Wikibooks:Reading room/Proposals

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Welcome to the Proposals reading room. On this page, Wikibookians are free to talk about suggestions for improving Wikibooks.

Discouraging class projects[edit]

I'm pretty sure this is a controversial proposal and very unlikely to get much agreement but I'd like to discourage / restrict or prevent class projects. I'm unsure about when they started becoming popular but they seem to have proliferated in the past two years. What do they bring to the project? (me: nothing) How many of their contributors contribute elsewhere in Wikibooks or stay behind after their class project is over? (me: unsure, I imagine very, very few) Does anybody ever edit or read their books once they're gone? (me: read - unsure, edit - few) Do they bring down the tone and quality of the project? (me: I believe the quality of the work is often very poor and riddled with grammatical and spelling mistakes) Unless some effective way of managing them is brought in then I'd say they shouldn't be allowed on Wikibooks. Constantly patrolling their pages, fixing some atrocious grammar and encouraging people to read up about the project, policies, etc. is tiring. I'd support either a mandatory registration for the project where they are required to register user names and a person responsible for the project and a declaration that they are familiar with how things work - or - not allowing class projects. This may seem like snobbery or some anti-newbie feeling but I don't see what they contribute. Somebody who drops by just by chance and reads the content of many of those books is unlikely to stick around or form a positive opinion of Wikibooks or Wikimedia. --ЗAНИA Flag of the Isle of Mann.svgtalk 20:32, 30 November 2014 (UTC)

Could you suggest some examples to look at? And, have you discussed this with instructors involved in such things?
Use of en.wn as part of class work has been a good thing for en.wn, and for the students, I think, but of course en.wn has a vigorous review system that has to be passed and that's part of what the students are sent to us for. I've heard (I thought) good things about students being sent to contribute to en.wp, too. It seems quite important to understand why it wouldn't work as well for en.wb, and what can be done to make it work better here. --Pi zero (discusscontribs) 03:04, 1 December 2014 (UTC)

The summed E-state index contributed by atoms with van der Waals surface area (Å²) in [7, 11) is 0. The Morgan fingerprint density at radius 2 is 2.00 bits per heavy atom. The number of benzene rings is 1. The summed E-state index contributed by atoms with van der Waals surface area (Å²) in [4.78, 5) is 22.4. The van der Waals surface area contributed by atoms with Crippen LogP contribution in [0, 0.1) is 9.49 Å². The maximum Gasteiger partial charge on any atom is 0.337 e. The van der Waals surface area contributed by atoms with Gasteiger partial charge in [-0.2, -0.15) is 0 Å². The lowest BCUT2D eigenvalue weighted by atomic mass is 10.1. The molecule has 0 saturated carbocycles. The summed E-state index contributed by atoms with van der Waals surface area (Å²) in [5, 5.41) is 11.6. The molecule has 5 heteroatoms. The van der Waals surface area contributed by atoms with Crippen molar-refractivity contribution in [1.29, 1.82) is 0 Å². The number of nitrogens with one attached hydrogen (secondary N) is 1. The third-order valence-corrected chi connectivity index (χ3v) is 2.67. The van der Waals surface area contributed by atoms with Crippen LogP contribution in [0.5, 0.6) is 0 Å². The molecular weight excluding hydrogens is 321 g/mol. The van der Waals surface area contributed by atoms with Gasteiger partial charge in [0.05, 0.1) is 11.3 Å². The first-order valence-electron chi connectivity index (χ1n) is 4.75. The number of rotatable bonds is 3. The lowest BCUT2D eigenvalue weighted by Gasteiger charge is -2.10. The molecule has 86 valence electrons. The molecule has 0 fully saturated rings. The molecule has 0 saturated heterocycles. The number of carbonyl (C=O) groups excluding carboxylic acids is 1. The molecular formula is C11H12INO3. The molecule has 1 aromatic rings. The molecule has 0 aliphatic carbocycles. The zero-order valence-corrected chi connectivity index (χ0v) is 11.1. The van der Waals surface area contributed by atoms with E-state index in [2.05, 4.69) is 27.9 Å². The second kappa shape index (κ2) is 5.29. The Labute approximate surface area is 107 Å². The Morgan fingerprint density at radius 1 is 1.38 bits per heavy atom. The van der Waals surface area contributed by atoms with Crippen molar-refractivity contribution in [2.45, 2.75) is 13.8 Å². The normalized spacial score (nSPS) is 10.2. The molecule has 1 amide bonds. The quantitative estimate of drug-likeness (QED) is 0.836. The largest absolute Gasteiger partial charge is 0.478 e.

"a mandatory registration for the project where they are required to register user names and a person responsible for the project and a declaration that they are familiar with how things work" - I strongly support his option rather than a ban on class projects. Let's not throw out the baby with the bathwater. At the EduWiki Conference recently we were discussing how Wikibooks is a welcoming project for student assignments; more welcoming than Wikiversity or Wikipedia. Better preparation by the course leaders, a focus on genuinely useful content, and more feedback from the existing editors: all these would help the educational goals of the projects as well as create fewer headaches for us on Wikibooks. Having to tidy up the formatting is not a problem, so long as the content is valuable. I'd rather create a set of good Wikibooks by tweaking the formatting on lots of other people's work than trying to write them all myself. MartinPoulter (discusscontribs) 20:43, 1 December 2014 (UTC)
When I was less busy in real life I spent more time on cleaning up the mess, adding templates, advising contributors, etc. - but it takes a huge effort. The students are in general massively unresponsive to simple instructions or feedback. More editors willing to help guide the participants would help. The current mess being created with the big active class project is horrible. It is too active for me to bother getting involved - once they are gone I will clean it up. QuiteUnusual (discusscontribs) 21:49, 1 December 2014 (UTC)